The car wouldn’t start and when it did it quickly broke down. No oil. “People are so scared of breaking down they don’t go anywhere. But when it happens there’s always somebody on hand to help,” said Julia.

“I believe in the fundamental goodness of man and the local people were always willing to help me.

“When we broke down in the middle of the desert on the way to Shiraz a police car came along and stopped. I had the spare part needed, the police flagged down a lorry, everybody helped and we were off again.”

Julia stayed in cheap hotels, always where she could keep an eye on the Fiat. “The car came first and I wanted to make sure it was off the road and I could see it,” she said.

There were hazardous journeys through a cloudburst, across snowcapped Turkish mountains when the windscreen wipers froze to the windscreen and badly potholed roads in Bulgaria.

But there was a lot of fun, too. “We spent three days in Shiraz where there is such a lot to see. And Iran and Turkey are fabulous places. The mosques and the ancient ruins are sensational.”

To comply with strict Muslim tradition in Iran Julia (44) wore a long Indian dress and had to keep her head covered with a shawl. When she crossed into Turkey a border official pointed at her shawl and said: “Take it off, you’re in Turkey.”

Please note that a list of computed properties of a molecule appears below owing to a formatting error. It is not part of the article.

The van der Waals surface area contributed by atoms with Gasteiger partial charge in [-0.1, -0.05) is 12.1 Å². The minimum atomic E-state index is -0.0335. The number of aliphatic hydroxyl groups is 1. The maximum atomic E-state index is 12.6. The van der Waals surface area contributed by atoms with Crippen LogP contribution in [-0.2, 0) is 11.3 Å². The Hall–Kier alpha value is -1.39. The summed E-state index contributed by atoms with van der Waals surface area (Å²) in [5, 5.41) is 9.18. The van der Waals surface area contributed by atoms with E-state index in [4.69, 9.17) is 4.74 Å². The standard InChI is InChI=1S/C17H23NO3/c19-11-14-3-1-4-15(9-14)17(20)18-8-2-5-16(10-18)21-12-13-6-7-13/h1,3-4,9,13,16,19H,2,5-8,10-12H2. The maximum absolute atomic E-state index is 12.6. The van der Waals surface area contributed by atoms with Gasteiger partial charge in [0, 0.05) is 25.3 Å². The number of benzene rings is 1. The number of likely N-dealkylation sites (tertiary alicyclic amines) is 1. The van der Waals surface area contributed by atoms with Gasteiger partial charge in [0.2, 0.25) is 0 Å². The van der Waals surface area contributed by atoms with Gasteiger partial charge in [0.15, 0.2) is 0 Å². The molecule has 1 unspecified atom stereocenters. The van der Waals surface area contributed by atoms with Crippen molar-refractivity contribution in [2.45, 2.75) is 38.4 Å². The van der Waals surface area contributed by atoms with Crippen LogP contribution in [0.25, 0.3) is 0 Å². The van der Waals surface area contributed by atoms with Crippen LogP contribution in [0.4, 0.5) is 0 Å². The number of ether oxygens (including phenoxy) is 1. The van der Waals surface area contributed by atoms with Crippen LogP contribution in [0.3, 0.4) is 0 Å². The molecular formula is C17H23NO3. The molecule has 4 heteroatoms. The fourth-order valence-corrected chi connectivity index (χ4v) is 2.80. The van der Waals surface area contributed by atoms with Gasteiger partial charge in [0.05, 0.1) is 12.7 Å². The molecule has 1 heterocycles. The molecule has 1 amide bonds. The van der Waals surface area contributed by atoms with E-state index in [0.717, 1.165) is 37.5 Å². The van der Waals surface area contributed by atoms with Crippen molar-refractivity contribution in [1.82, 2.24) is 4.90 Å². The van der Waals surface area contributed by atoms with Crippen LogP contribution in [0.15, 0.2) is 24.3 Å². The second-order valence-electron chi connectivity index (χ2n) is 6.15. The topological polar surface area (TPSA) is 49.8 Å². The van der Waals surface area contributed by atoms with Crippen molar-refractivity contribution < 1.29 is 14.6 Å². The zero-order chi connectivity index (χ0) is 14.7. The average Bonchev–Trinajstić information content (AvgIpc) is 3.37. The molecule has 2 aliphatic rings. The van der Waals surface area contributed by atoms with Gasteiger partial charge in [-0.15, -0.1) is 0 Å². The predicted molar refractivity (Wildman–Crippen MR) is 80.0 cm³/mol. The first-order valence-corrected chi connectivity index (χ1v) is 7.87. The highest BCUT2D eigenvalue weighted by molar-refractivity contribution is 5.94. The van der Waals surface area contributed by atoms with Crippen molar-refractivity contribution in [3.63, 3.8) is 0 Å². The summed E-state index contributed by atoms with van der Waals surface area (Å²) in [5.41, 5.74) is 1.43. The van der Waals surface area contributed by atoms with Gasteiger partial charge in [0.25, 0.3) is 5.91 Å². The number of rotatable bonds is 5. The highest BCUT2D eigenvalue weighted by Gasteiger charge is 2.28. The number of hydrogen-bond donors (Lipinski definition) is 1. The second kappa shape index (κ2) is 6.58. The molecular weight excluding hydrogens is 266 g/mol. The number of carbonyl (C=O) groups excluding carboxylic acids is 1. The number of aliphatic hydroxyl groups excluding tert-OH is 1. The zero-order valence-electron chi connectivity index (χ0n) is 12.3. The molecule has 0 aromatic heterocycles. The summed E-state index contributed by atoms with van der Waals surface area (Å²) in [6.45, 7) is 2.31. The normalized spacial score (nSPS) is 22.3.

“A sedate 35mph or so is a good speed to travel if you want to admire the beauty of the countryside,” said Julia. “Overtaking wasn’t an option, especially since the car is right-hand drive. It purred like a pussycat and I bought some polish in the middle of Turkey and spent two hours washing and cleaning it.

“Its courage knew no bounds as it climbed 10,000 feet into the mountains. It was panting at the end but it made it.”

Julia pressed on through Bulgaria and Romania into Hungary where she saw prostitutes standing in the countryside outside Budapest exposing themselves.

And on to Vienna where she was reunited with husband John before driving through Germany to France and home.

She says she never doubted she would get back to Wymondham with the car. “There were plenty of problems but you have just got to keep going. I couldn’t have come back and told the homeless kids in Bombay they wouldn’t be getting any money because the car had broken down.

“But I did get excited when I reached France because I knew then I’d made it. That was a joyous feeling.”

She completed the journey from Calais to Dover in beautiful sunshine before driving to London to a party where no-one was expecting her to turn up.

As for the car that Julia could not bear to be parted from after returning to England last year, she plans to use it to get around Rutland and drive to the shops in Melton.

“In India it’s only worth a couple of hundred pounds. But there’s no way I would ever sell it.”
• It’s still not too late to contribute to Julia’s effort to help
   homeless children in Bombay. Send donations to:
Rescue a Child, Mrs J. Moore
PO Box 6013
Melton Mowbray
Leicestershire LE14 2ZP